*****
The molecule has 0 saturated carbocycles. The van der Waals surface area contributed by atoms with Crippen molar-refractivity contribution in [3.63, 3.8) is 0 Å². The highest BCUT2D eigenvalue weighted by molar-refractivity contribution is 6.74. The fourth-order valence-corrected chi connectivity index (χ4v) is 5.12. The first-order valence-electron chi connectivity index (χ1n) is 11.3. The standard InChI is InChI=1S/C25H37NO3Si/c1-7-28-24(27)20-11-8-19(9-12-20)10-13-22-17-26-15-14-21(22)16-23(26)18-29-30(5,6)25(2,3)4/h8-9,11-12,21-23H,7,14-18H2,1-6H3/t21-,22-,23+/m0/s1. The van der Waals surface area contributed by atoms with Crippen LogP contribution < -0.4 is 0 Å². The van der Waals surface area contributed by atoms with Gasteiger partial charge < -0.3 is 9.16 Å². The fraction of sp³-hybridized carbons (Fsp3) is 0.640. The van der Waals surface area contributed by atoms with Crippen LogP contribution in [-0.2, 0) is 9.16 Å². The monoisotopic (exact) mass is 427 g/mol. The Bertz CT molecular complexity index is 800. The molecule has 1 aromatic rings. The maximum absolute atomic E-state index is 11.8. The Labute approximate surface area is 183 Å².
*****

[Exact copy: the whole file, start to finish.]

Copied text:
The molecule has 0 saturated carbocycles. The van der Waals surface area contributed by atoms with Crippen molar-refractivity contribution in [3.63, 3.8) is 0 Å². The highest BCUT2D eigenvalue weighted by molar-refractivity contribution is 6.74. The fourth-order valence-corrected chi connectivity index (χ4v) is 5.12. The first-order valence-electron chi connectivity index (χ1n) is 11.3. The standard InChI is InChI=1S/C25H37NO3Si/c1-7-28-24(27)20-11-8-19(9-12-20)10-13-22-17-26-15-14-21(22)16-23(26)18-29-30(5,6)25(2,3)4/h8-9,11-12,21-23H,7,14-18H2,1-6H3/t21-,22-,23+/m0/s1. The van der Waals surface area contributed by atoms with Crippen LogP contribution < -0.4 is 0 Å². The van der Waals surface area contributed by atoms with Gasteiger partial charge < -0.3 is 9.16 Å². The fraction of sp³-hybridized carbons (Fsp3) is 0.640. The van der Waals surface area contributed by atoms with Crippen LogP contribution in [-0.2, 0) is 9.16 Å². The monoisotopic (exact) mass is 427 g/mol. The Bertz CT molecular complexity index is 800. The molecule has 1 aromatic rings. The maximum absolute atomic E-state index is 11.8. The Labute approximate surface area is 183 Å².